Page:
Barry Bonds says he’s proud of friend Mark McGwire for admitting to his PED use back in January of this year.


“I have a really good friendship with Mark McGwire. I’m proud of him,” the 45-year-old Bonds, back in the Bay Area for a reunion at AT&T Park of the Giants’ 2000 NL West champion team, said when asked what he thought of McGwire’s January admission. “We’ve had a great relationship throughout our entire lives and throughout our career. I’m proud of what he did. I’m happy for him.”

He appeared to be in great shape and said he is down to about 225 pounds from his playing weight of 238.

“I’ve just been working out a lot, that’s all. I work out all the time,” Bonds said. “It’s been in my genes my whole life. I just don’t work out as hard anymore. I don’t lift as heavy weights anymore to be bulky. I don’t know, I’ve got that Hollywood look.”

I’ve got that Hollywood look? Does anyone else need to vomit or am I the only one?

People love to talk about “Manny being Manny” when it comes to the antics of Manny Ramirez, but ManRam has nothing on Bonds. This is a man that will look the media dead in the face and tell them that he’s proud of Mark McGwire for admitting his PED use, as if he shouldn’t have done the same thing long ago. Barry is one of those people that has subscribed to his own lies for so long that he actually believes in them now. It would be funny if it weren’t so sad.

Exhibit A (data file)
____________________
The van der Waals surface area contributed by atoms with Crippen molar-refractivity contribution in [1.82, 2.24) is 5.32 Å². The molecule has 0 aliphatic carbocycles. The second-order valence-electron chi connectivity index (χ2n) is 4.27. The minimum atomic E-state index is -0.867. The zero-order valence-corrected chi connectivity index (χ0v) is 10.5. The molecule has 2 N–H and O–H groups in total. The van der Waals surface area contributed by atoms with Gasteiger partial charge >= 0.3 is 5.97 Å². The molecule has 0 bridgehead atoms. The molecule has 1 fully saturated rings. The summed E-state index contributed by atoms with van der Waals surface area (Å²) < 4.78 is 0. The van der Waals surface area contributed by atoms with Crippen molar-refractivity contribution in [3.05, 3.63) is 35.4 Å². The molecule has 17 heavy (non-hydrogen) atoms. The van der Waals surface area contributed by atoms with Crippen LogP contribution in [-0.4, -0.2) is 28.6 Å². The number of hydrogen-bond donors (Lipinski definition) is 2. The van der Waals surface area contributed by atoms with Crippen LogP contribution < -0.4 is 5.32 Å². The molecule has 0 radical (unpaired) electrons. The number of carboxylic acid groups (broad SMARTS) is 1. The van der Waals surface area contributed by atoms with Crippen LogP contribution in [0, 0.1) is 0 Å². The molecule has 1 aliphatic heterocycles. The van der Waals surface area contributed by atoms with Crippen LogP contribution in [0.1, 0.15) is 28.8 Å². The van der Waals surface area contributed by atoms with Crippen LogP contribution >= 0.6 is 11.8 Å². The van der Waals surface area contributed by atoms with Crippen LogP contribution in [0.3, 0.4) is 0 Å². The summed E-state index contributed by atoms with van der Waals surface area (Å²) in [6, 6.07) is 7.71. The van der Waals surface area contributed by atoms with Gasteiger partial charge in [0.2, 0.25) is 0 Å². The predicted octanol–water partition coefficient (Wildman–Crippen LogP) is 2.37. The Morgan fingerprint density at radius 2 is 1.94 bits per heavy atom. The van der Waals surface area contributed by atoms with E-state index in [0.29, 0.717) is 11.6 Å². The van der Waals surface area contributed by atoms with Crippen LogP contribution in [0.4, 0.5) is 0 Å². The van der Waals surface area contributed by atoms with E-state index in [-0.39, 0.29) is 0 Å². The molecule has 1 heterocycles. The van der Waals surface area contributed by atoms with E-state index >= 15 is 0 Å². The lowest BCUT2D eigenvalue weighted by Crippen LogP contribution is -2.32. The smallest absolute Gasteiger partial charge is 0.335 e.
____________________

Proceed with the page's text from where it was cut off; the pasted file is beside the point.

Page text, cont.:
McGwire sticks to story: Steroid use was to heal

Mark McGwire showed up on the first day pitchers and catchers reported to spring training and offered yet another apology for his use of performance enhancing drugs during his playing days. He maintains that the steroids were used to help him heal, not hit home runs.

From USA Today:

Mark McGwire said Wednesday that performance-enhancing drugs helped him get on the field and get more at-bats, but he stopped short of saying that the illegal drugs helped his power.

When asked about not admitting that steroids helped his home-run power, McGwire, the new batting coach for the St. Louis Cardinals, said that he took steroids to help his injuries.

“That got me more at-bats and a chance to play,” he told reporters during a 17-minute interview outside the Cardinals’ clubhouse at Roger Dean Stadium, hours after he first worked with St. Louis hitters at their spring training home.

There are people in this world that start to believe in their own lies after awhile. I’m not sure if McGwire fits that mold, but it’s amazing to me that he can look at people with a straight face and say that the drug use was only so that he could stay healthy.

He could apologize 100 more times and what he says still wouldn’t carry any weight until he admits he juiced so that he could hit 500-foot home runs. If he just wanted to stay healthy, then he didn’t need to bulk up to the size of a freaking linebacker.

His apologies are very hollow and insulting to baseball fans, but at this point it’s just time to move on. He’s not going to change his story any time soon.